Alaska Intervenes to Help Feds Open NPR-A for Development

Environmental groups seeking to prevent oil and gas development in coastal reserves will get no help from Alaskan lawmakers, as the state intervened to help the federal government's push to open more of the National Petroleum Reserve-Alaska for development.

Seven environmental groups are challenging plans by the Interior Department to develop the northeast area of the 23.5-million-acre reserve along the Arctic Coast. The plan calls for opening seven leasing areas, from 45,000 acres to 60,000 acres, north of the lake and other acreage south of the lake to oil and gas development.

Mark Morones, spokesman for the Alaska Department of Law, said the state opted to join the lawsuit because it has important economic and non-economic interests in the reserve, including 50 percent of the royalty interests from oil and gas production and wildlife habitat and subsistence issues.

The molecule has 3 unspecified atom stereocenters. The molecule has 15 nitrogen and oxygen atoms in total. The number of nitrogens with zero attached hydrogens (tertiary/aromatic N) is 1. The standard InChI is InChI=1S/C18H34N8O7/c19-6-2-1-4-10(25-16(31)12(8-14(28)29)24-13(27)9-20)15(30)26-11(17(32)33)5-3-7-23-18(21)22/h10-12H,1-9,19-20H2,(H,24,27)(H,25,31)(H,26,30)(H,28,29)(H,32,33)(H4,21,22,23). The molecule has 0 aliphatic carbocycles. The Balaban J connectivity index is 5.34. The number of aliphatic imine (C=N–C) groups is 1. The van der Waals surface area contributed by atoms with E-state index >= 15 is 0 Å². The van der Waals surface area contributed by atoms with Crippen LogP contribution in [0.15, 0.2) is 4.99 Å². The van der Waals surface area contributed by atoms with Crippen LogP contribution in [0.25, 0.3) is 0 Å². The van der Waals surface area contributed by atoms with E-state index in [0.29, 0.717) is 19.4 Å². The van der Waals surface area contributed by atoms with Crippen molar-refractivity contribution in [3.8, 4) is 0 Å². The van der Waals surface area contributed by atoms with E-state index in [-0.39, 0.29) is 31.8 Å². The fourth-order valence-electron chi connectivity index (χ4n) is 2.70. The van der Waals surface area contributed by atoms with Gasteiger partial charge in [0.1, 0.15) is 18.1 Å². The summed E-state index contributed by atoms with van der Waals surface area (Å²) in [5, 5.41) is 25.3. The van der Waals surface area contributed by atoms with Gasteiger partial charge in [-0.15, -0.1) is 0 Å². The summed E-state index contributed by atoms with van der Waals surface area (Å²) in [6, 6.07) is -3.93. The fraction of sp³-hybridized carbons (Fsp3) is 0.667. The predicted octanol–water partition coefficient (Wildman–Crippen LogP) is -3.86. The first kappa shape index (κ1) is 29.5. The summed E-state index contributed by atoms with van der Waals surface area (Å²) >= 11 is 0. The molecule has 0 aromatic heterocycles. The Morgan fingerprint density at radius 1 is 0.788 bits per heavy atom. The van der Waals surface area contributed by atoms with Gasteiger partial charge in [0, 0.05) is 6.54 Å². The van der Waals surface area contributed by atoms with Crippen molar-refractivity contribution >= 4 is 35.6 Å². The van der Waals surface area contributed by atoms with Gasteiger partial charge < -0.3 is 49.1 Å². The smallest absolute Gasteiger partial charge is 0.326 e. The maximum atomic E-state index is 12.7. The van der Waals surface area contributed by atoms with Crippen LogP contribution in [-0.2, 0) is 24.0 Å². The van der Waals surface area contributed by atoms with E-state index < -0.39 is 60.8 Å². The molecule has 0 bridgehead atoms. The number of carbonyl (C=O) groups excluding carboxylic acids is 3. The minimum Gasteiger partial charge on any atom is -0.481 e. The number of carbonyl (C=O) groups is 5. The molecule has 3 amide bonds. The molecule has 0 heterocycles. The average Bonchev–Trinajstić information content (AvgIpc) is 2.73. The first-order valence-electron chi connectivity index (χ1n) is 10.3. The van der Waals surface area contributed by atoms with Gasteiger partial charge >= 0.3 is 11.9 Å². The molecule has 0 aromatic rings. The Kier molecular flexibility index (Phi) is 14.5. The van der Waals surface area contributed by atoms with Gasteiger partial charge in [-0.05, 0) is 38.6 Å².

Conoco Phillips and Anadarko are also seeking to intervene in the lawsuit (AP/Anchorage Daily News).

Meanwhile, an Alaskan legislative conference committee yesterday left $3.7 million in a spending bill for lobbying to open the Arctic National Wildlife Refuge to oil drilling with no debate on the matter.

The appropriation includes $3 million for an Oregon public relations company called Pac/West Communications for marketing campaigns in individual congressional districts to put pressure on lawmakers who are against drilling in the refuge. The other $750,000 would go to Arctic Power, the state's ANWR lobbyist since 1992, to work within Washington's Beltway and try to persuade ANWR holdouts to vote for the measure this year.

The bill is pending approval from the full state House and Senate (Matt Volz, AP/Anchorage Daily News).

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